They work for stores and airlines — could customer loyalty programs work in health care too?
ANN ARBOR, Mich. — When you buy a cup of coffee, a load of groceries, an airline ticket or a tank of gas these days, you probably pull out a customer loyalty card without even thinking about it. It might even be linked to how you pay.
You may be thinking mostly about the perks you're earning. But the place you're buying from is focused on keeping your business, getting your positive word of mouth to family and friends — and even making you more tolerant of problems for the sake of rewards.
Now, a team from the University of Michigan Medical School has proposed that healthcare providers should offer the same kinds of programs — for reasons that go far beyond what other businesses use them for.
In a new viewpoint piece in the journal JAMA, a trio of U-M healthcare researchers affiliated with the U-M Institute for Healthcare Policy and Innovation lays out the case for customer loyalty programs in healthcare.
The main driver, they say, should be the need for hospitals, clinics and other providers to keep patients coming back to them so they can succeed as Accountable Care Organizations.
ACOs give healthcare providers a chance to earn extra payments if they provide high-quality care and keep healthcare cost growth down for a defined population of patients, in part by keeping patients healthy so they need less medical care.
Trouble is, those populations keep shifting. About 38 percent of those who saw doctors in a Medicare ACO's network in a given year, according to one study, were seeing patients outside the ACO by the next year.
The federal rules for ACOs ensure that patients have freedom of choice for which doctors they see — but ACO-participating hospitals, clinics and doctors only get rewarded when they can coordinate patients' care in a continuous way.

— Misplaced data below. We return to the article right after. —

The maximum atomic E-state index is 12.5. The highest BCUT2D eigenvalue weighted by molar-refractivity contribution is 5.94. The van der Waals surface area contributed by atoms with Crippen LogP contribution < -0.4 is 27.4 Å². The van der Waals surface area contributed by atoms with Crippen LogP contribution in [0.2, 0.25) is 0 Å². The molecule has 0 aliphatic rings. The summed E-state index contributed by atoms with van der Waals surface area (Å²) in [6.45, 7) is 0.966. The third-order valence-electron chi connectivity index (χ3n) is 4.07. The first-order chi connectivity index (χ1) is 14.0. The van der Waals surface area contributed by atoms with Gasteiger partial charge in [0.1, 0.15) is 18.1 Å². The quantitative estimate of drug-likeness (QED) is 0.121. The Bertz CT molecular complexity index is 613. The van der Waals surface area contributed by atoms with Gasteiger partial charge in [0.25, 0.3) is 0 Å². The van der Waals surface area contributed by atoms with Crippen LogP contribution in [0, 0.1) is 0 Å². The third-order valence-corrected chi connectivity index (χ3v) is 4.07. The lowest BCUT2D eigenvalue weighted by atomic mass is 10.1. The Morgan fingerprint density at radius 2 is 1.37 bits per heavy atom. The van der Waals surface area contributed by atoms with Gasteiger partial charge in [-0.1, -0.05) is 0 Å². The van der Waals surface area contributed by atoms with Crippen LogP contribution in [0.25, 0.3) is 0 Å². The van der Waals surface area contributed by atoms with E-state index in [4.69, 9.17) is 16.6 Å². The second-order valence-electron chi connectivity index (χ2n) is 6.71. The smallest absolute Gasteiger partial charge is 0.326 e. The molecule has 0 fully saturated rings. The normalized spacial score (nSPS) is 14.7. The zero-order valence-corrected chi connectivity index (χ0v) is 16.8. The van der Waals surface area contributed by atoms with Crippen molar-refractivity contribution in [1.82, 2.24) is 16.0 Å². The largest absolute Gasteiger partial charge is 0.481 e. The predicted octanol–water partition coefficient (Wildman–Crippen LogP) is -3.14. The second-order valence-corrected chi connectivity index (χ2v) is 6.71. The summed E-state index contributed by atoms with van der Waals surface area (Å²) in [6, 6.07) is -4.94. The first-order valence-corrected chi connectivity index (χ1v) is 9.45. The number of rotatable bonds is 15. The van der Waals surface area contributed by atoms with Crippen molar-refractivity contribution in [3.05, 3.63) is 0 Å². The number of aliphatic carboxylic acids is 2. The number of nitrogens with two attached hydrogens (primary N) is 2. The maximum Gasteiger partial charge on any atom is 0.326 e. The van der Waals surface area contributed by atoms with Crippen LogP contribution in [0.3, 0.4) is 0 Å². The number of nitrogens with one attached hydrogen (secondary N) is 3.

For instance, by encouraging patients to get screenings and preventive care, and reducing inappropriate use of care, ACOs can try to hold down the growth of costs while delivering high-quality care.
Plus, hospitals and clinics, even outside of ACOs, can earn bonuses based on how satisfied their patients say they are.
"Loyalty programs have the potential to enhance both health and financial benefits to patients and health system," says Laurence McMahon, M.D., MPH, lead author of the piece and chief of general medicine at U-M.
However, he and his colleagues note, healthcare loyalty programs should differ from coffee shop and gas station programs in a key way: they should never base their rewards solely on the basis of how often patients visit or receive care.
But offering perks to patients based on how long they've stayed with the same doctors, or how often they've chosen to receive the care they need from sites within the network, could work.
So could expanding the concept of the "network" that the patients can visit to earn perks — for instance, urgent care centers and pharmacies, or even restaurants and grocery stores offering healthy food programs.
Unlike hospital programs designed to cultivate wealthy patients by offering them different levels of hospital accommodations, food and clinic access, broad-based loyalty programs could be open to all patients.
While the new piece only lays out the concept of healthcare loyalty programs for others to consider, the authors point to the potential effects.
"Loyalty programs could empower patients to manage their health in new and innovative ways while enhancing the business model for health systems," they write. "If successful, such programs may help improve both customer care and clinical care. That's one membership card worth having."
In addition to McMahon, the piece's authors are corresponding author Vineet Chopra, M.D., M.Sc., and Renuka Tipirneni, M.D., M.Sc., both in the Division of General Medicine.
Reference: JAMA, March 1, 2015, DOI://jvp150210